2015-10-14 / Editorials

Letters to the Editor

Hispanic Heritage Month

Dear Friends,

As we observe National Hispanic Heritage Month, I would encourage all of you to learn about the crucial roles Hispanic Americans play in constructing our great nation. The history of the United States could never be written without their contributions.

To make the role of Hispanic-Americans in our nation even bigger, the time has come to focus on the education of our children. The key to breaking the chains of poverty is none other than education. Equal opportunity to a free and quality education is vital in the continuing building of our nation. That is why we, as representative officials, must focus our efforts on facilitating educational opportunities for all. It is unfortunate that some kids fail just because of the zip code they live in.

Some steps have been taken. And among the next ones we should take is passing, once and for all, the DREAM Act, the bill I introduced which would provide undocumented college students access to state financial aid. By passing the DREAM Act, our society will produce more educated men and women, thus improving our workforce, and the more educated our workforce is, the better is our economy.

Therefore, I strongly believe that passing the DREAM Act will not only give hope and opportunity to thousands of hard-working young New Yorkers, but also represents a sound investment in our state’s workforce and economic future that will eventually pay for itself many times over.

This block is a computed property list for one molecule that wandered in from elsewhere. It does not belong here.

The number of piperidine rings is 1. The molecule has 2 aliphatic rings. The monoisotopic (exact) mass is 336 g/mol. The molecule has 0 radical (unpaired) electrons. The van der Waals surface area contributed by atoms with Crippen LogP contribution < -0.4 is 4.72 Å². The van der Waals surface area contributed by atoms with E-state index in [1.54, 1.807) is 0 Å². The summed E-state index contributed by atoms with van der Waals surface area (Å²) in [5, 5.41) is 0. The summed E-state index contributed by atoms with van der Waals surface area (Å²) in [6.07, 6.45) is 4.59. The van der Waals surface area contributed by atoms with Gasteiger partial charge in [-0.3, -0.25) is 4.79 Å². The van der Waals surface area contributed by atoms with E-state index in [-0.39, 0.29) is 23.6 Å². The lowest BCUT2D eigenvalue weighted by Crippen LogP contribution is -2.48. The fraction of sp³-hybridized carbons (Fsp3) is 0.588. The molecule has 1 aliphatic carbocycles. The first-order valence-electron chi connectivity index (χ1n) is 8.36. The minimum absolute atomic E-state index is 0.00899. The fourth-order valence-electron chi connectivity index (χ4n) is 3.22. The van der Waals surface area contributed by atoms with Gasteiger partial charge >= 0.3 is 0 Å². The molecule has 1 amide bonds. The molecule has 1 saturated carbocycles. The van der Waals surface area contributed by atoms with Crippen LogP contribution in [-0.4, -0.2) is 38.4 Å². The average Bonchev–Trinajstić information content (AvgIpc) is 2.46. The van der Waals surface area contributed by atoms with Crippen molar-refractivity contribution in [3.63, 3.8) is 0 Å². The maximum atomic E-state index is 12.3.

If you have any questions or need help, do not hesitate to stop by my office or to call us at 718- 205-3881.

Sincerely,
Jose Peralta
State Senator, District 13

American Commonality

To The Editor:

In regard to immigration, we should insist that if the immigrant who comes here in good faith becomes an American and assimilates himself to us, he shall be treated as an exact equal to everyone else, for it is an outrage to discriminate against any such man because of creed, or birthplace, or origin. But this is predicated upon the person’s becoming in every facet an American and nothing but an American. There can be no divided allegiance here.

Any man who says he is an American, but something else also, isn’t an American at all. We have room for but one flag, the American flag. We have room for but one language here, and that is the English language, and we have room for but one sole loyalty and that is a loyalty to the American people.

There are some who after reading the above will respond with indignation and label me an extremist. However those who know history will recognize they are not my words but sentiments expressed by President Theodore Roosevelt in a letter to the American Defense Society in 1919. This view and attitude was reflected in early immigration policies and contributed to the development of what we define as American exceptionalism.

Americans are being asked to reject American exceptionalism and to adapt to myriad cultures and traditions, to “globalize,” and become citizens of the world. We are being invaded by a variety of “citizens of the world” who exhibit lawlessness, resist assimilation and whose allegiances are suspect. Is this the transformation of America we were promised?

Freedom to be different, to pursue dreams, to create and prosper protected by the Constitution is by any criteria unique and the essence of American exceptionalism. It has created the highest standard of living on the planet. Nowhere is a government more restrained and individuals more free. Must we now abandon these principles and become “citizens of the world”?

Ed Konecnik
Flushing

A Lucky Break

To The Editor:

Eva Moskowitz runs the largest and most publicized charter school network in New York City. Her Success Academy syndicate is among the “finest” the industry has to offer, according to those who disparage public education.